IHOP’s Bacon Waft Is Subdued, But Now the Noise Annoys

Sandy Berger The ventilation unit on the roof of IHOP.

Out of the bacon frying pan, into the din of the ventilation unit.

Earlier this month, neighbors of the IHOP on East 14th Street were thrilled when the smell of bacon was greatly reduced by a new ventilator unit on the roof of the restaurant. But the elation quickly gave way to frustration as they realized that the odor-eater causes an around-the-clock ruckus.

“It looks like a locomotive and sounds like a locomotive,” said Sandy Berger, who documented her life as an IHOP neighbor in The Bacon Diaries.

Greta Minsky, who lives on the ground floor in the same building as Ms. Berger, described the sound as a “constant roar” and an “inescapable blare,” adding, “All of us on the first back-floor have little gardens. Forget about sitting out there, if it were cool enough. You can’t hear yourself think.”

At least four others at 230 East 15th Street, which overlooks the restaurant, have also been bothered by the noise that sounded like a steady whir during a phone conversation this morning. Workers apparently completed installing the contraption on Friday, according to Ms. Berger.

The owner of the IHOP, Ed Scannapieco, confirmed that the new equipment was in place. He had heard one complaint regarding noise over the weekend, and said that there “may need to be an adjustment” of the machinery. “The entire exhaust assembly was removed and replaced,” he said, adding that the new system has a decibel-rating 60 percent lower than the previous equipment.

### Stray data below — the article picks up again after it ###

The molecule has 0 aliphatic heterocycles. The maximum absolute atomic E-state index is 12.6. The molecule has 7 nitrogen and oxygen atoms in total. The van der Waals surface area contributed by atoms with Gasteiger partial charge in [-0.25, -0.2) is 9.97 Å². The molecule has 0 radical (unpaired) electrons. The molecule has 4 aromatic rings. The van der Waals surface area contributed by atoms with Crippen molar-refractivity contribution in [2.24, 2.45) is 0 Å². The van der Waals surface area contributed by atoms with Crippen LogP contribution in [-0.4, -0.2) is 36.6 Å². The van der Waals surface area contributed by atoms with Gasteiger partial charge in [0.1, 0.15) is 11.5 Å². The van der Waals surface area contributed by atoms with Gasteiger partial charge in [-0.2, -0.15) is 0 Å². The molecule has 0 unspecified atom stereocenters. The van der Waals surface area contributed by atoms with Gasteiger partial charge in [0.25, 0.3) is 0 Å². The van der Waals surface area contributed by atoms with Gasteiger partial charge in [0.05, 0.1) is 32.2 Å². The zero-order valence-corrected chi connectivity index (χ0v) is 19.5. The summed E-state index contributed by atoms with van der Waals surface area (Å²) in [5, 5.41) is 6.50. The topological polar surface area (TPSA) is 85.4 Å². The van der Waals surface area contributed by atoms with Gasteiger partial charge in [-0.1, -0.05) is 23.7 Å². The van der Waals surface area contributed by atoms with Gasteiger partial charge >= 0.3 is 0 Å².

The new fans, motors, and ventilation unit also required the installation of additional transformers, meaning that the final bill will be in excess of the initial estimate of $40,000.

“I did what I said what I was going to do. I wanted to be a good neighbor, that’s what I did,” said Mr. Scannapieco. “There was no law compelling us to do it, but I wanted to do the right thing and we did it. It wasn’t the convenient thing or the inexpensive thing.”

ihopDaniel Maurer

But for now, neighbors are as frustrated as ever and mystified by how the ventilation unit functions. At times a less-pungent bacon smell still lingers. Yet the contraption whirs at all hours.

“I don’t know whether this system is predicated on the fact that in order to get rid of the odor you have to increase the noise,” Ms. Berger said. “It’s a win-lose situation, which doesn’t make any of us happy.”

Neighbors say they have filed complaints with the Department of Environmental Protection, though none have yet appeared online. “I wish I could be like the guy in ‘Network’: ‘I’m mad as hell and not going to take it anymore!'” Ms. Minsky joked. “But I will just be a good, meek citizen and hope that D.E.P. responds and that IHOP responds as a good corporate citizen.”

Ms. Berger was not so optimistic. “After nearly a year of living with them as our neighbors, all we’ve had are problems,” she said.

Even the installation of the ventilation unit caused irritation. “They started working at 6 a.m. I yelled at them and said, ‘You can’t do this at 6 a.m. This is against the law.'”

Their response? “One of the workers, maybe a foreman, yelled back at me — I could barely hear him — ‘We’re doing this for you.'”

Editor’s Note: An earlier version of this post referred to the ventilation unit as a “smog-hog.” That reference has been deleted since the term is a brand name and Smog Hog says that it did not manufacture the unit in question.